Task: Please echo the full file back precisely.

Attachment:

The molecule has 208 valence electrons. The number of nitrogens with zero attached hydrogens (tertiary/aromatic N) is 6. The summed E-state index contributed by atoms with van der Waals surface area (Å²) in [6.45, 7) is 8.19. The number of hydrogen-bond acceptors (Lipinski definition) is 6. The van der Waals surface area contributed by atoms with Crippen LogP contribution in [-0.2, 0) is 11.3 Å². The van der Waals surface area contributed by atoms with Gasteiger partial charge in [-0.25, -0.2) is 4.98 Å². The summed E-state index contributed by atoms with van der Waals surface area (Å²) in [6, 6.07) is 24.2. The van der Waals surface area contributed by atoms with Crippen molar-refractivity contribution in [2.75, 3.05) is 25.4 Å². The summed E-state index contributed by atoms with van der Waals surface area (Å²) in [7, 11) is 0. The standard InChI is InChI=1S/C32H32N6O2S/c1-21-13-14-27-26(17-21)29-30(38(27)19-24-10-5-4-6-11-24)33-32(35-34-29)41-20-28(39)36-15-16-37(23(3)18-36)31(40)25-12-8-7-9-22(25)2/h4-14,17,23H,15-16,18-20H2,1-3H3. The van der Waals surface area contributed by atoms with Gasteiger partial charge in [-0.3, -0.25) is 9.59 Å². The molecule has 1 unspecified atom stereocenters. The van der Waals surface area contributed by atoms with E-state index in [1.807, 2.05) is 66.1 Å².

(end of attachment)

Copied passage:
The molecule has 208 valence electrons. The number of nitrogens with zero attached hydrogens (tertiary/aromatic N) is 6. The summed E-state index contributed by atoms with van der Waals surface area (Å²) in [6.45, 7) is 8.19. The number of hydrogen-bond acceptors (Lipinski definition) is 6. The van der Waals surface area contributed by atoms with Crippen LogP contribution in [-0.2, 0) is 11.3 Å². The van der Waals surface area contributed by atoms with Gasteiger partial charge in [-0.25, -0.2) is 4.98 Å². The summed E-state index contributed by atoms with van der Waals surface area (Å²) in [6, 6.07) is 24.2. The van der Waals surface area contributed by atoms with Crippen molar-refractivity contribution in [2.75, 3.05) is 25.4 Å². The summed E-state index contributed by atoms with van der Waals surface area (Å²) in [7, 11) is 0. The standard InChI is InChI=1S/C32H32N6O2S/c1-21-13-14-27-26(17-21)29-30(38(27)19-24-10-5-4-6-11-24)33-32(35-34-29)41-20-28(39)36-15-16-37(23(3)18-36)31(40)25-12-8-7-9-22(25)2/h4-14,17,23H,15-16,18-20H2,1-3H3. The van der Waals surface area contributed by atoms with Gasteiger partial charge in [-0.3, -0.25) is 9.59 Å². The molecule has 1 unspecified atom stereocenters. The van der Waals surface area contributed by atoms with E-state index in [1.807, 2.05) is 66.1 Å².